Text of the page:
What is considered “dangerous” for the purpose of a dangerous driving offence?
It is an offence to operate a motor vehicle in a manner that is dangerous to the public. In determining whether the motor vehicle was being operated in a dangerous manner, the courts will consider all the circumstances, including the nature, condition, and use of the place in which the motor vehicle was being operated. The courts consider the manner in which the vehicle was being operated and not the consequences of the operation. Therefore, a person can still be guilty of dangerous driving even if no accident resulted from the person’s driving.
In order for a person to be found guilty of dangerous driving, the prosecutor must prove that the person’s operation was a “marked departure” from the standard of driving of a reasonable person. A slight lapse in attention to the road does not constitute dangerous driving.
Applicable Legislation – Criminal Code, s. 249
(1) Every one commits an offence who operates
(a) a motor vehicle in a manner that is dangerous to the public, having regard to all the circumstances, including the nature, condition and use of the place at which the motor vehicle is being operated and the amount of traffic that at the time is or might reasonably be expected to be at that place.
What is the maximum penalty for a dangerous driving offence?
The maximum penalty for a dangerous driving offence depends on whether the prosecutor proceeds by way of indictment or by way of summary conviction. If the prosecutor chooses to proceed by indictment, the maximum penalty is five (5) years in jail. If the prosecutor chooses to proceed by summary conviction, the maximum penalty is six (6) months in jail and/or a $5,000 fine.
It is important to keep in mind that the maximum penalty will change if the dangerous driving results in bodily harm or the death of another person. If there has been resulting bodily harm, the maximum penalty is ten (10) years in jail. If there has been resulting death, the maximum penalty is fourteen (14) years in jail.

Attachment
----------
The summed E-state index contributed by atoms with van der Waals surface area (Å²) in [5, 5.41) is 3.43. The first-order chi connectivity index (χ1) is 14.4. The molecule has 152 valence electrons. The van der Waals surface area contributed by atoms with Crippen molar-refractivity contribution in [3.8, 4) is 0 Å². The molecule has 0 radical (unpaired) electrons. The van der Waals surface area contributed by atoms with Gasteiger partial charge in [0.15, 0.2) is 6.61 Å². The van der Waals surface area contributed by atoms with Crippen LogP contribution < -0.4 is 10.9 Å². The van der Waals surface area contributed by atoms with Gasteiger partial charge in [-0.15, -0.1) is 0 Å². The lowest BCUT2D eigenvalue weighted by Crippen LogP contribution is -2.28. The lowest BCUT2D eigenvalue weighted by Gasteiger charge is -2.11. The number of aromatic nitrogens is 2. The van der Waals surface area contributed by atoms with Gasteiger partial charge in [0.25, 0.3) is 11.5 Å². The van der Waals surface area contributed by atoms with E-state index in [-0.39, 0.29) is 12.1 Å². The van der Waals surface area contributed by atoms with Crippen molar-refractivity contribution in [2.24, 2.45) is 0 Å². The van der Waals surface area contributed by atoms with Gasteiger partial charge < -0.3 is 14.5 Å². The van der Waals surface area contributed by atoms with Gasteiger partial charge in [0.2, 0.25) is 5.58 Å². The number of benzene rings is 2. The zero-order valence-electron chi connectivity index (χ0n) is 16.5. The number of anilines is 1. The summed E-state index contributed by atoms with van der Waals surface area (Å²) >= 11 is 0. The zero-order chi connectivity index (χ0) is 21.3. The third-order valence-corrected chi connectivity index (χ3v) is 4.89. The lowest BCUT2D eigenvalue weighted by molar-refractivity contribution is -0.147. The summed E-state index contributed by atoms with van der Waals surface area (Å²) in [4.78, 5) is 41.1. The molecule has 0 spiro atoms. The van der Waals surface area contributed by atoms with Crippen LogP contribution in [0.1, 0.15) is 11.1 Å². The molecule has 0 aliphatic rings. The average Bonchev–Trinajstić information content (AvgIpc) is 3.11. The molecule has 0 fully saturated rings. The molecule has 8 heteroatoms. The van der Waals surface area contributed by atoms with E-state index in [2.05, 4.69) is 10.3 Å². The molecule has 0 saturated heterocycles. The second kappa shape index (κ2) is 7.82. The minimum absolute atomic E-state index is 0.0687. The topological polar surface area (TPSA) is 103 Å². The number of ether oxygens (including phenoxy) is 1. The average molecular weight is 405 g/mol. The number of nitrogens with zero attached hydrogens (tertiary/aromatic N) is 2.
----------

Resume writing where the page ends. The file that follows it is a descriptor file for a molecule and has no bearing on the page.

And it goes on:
Applicable Legislation – Criminal Code, s. 249
(2) Everyone who commits an offence under subsection (1)
(a) is guilty of an indictable offence and liable to imprisonment for a term not exceeding five years; or
(b) is guilty of an offence punishable on summary conviction
(3) Every one who commits an offence under subsection (1) and thereby causes bodily harm to any other person is guilty of an indictable offence and liable to imprisonment for a term not exceeding ten years.
(4) Every one who commits an offence under subsection (1) and thereby causes the death of any other person is guilty of an indictable offence and liable to imprisonment for a term not exceeding fourteen years.
Will I lose my driver’s licence if I am convicted of a dangerous driving offence?
Under Ontario’s Highway Traffic Act, a person who is convicted of dangerous driving will have their driver’s licence suspended. The length of time of the suspension will depend on the person’s previous convictions on similar charges (if any). For a first-time offender, his or her licence will be suspended for one (1) year. If the person is being convicted for the second time, the suspension will last three (3) years. If the person has been convicted two or more times prior to the current conviction, his or her licence will be suspended indefinitely.